On June 29, 2004, en route to Khartoum, Secretary of State Colin Powell said, "We see indicators and elements that would start to move you toward a genocide conclusion but we're not there yet." We're there now. Today, in testimony before the Senate Foreign Relations Committee, Secretary Powell said, "We concluded that genocide has been committed in Darfur and that the government of Sudan and the Janjaweed bear responsibility--and genocide may still be occurring."
What, exactly, is genocide? The United States Congress passed a resolution on July 22 acknowledging that genocide was occurring in the Sudan. U.N. Secretary-General Kofi Annan has not yet used the term to describe the situation in the Sudan.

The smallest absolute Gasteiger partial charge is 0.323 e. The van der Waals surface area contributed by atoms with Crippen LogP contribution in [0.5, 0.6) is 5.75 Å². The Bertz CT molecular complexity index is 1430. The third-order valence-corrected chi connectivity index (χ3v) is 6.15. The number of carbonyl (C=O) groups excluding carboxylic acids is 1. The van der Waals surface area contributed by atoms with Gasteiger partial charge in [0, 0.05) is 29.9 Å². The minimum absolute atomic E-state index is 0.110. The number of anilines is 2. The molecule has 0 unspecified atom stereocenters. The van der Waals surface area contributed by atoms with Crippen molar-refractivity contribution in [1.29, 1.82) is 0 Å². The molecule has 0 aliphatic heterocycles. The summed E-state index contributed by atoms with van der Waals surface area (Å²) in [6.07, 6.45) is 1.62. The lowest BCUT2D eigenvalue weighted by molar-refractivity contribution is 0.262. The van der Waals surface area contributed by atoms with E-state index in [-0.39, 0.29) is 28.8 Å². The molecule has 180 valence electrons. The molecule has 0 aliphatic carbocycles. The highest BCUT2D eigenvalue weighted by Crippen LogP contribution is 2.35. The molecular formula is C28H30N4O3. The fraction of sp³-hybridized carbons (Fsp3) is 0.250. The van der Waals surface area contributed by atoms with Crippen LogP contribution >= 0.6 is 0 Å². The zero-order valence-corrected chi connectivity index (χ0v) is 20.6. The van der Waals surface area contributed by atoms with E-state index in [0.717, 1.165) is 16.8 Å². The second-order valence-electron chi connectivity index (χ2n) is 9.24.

In the present Convention, genocide means any of the following acts committed with intent to destroy, in whole or in part, a national, ethnical, racial or religious group, as such:
(a) Killing members of the group;
(b) Causing serious bodily or mental harm to members of the group;
(c) Deliberately inflicting on the group conditions of life calculated to bring about its physical destruction in whole or in part;
(d) Imposing measures intended to prevent births within the group;
(e) Forcibly transferring children of the group to another group.